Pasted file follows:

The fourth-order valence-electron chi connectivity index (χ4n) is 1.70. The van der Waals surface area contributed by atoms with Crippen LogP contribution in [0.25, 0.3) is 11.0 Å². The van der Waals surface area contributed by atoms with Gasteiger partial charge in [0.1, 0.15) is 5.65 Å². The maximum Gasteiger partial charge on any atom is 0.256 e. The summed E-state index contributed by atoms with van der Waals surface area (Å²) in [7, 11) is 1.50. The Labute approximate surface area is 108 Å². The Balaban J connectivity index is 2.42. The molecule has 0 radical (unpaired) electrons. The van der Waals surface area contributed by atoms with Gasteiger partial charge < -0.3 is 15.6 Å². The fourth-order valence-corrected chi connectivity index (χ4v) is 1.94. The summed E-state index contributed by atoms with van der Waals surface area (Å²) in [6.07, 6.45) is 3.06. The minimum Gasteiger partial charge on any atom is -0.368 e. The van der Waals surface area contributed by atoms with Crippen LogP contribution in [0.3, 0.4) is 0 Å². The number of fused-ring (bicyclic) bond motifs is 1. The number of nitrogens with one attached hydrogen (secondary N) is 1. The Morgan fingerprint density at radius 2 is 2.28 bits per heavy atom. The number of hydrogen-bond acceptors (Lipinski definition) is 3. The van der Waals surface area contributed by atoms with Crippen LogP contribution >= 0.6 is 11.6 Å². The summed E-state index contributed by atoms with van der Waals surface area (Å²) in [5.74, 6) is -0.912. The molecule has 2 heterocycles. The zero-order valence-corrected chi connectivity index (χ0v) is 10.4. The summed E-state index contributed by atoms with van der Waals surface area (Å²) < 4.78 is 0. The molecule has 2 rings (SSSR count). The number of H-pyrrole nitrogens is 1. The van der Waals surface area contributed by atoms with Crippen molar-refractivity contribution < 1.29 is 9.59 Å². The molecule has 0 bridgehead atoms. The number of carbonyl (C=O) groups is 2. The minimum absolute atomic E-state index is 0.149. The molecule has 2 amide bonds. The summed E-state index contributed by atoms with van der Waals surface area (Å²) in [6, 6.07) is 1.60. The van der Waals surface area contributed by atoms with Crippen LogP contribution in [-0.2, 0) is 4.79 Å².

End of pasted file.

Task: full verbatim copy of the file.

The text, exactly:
The fourth-order valence-electron chi connectivity index (χ4n) is 1.70. The van der Waals surface area contributed by atoms with Crippen LogP contribution in [0.25, 0.3) is 11.0 Å². The van der Waals surface area contributed by atoms with Gasteiger partial charge in [0.1, 0.15) is 5.65 Å². The maximum Gasteiger partial charge on any atom is 0.256 e. The summed E-state index contributed by atoms with van der Waals surface area (Å²) in [7, 11) is 1.50. The Labute approximate surface area is 108 Å². The Balaban J connectivity index is 2.42. The molecule has 0 radical (unpaired) electrons. The van der Waals surface area contributed by atoms with Gasteiger partial charge < -0.3 is 15.6 Å². The fourth-order valence-corrected chi connectivity index (χ4v) is 1.94. The summed E-state index contributed by atoms with van der Waals surface area (Å²) in [6.07, 6.45) is 3.06. The minimum Gasteiger partial charge on any atom is -0.368 e. The van der Waals surface area contributed by atoms with Crippen LogP contribution in [0.3, 0.4) is 0 Å². The number of fused-ring (bicyclic) bond motifs is 1. The number of nitrogens with one attached hydrogen (secondary N) is 1. The Morgan fingerprint density at radius 2 is 2.28 bits per heavy atom. The number of hydrogen-bond acceptors (Lipinski definition) is 3. The van der Waals surface area contributed by atoms with Crippen LogP contribution >= 0.6 is 11.6 Å². The summed E-state index contributed by atoms with van der Waals surface area (Å²) in [5.74, 6) is -0.912. The molecule has 2 heterocycles. The zero-order valence-corrected chi connectivity index (χ0v) is 10.4. The summed E-state index contributed by atoms with van der Waals surface area (Å²) < 4.78 is 0. The molecule has 2 rings (SSSR count). The number of H-pyrrole nitrogens is 1. The van der Waals surface area contributed by atoms with Crippen molar-refractivity contribution < 1.29 is 9.59 Å². The molecule has 0 bridgehead atoms. The number of carbonyl (C=O) groups is 2. The minimum absolute atomic E-state index is 0.149. The molecule has 2 amide bonds. The summed E-state index contributed by atoms with van der Waals surface area (Å²) in [6, 6.07) is 1.60. The van der Waals surface area contributed by atoms with Crippen LogP contribution in [-0.2, 0) is 4.79 Å².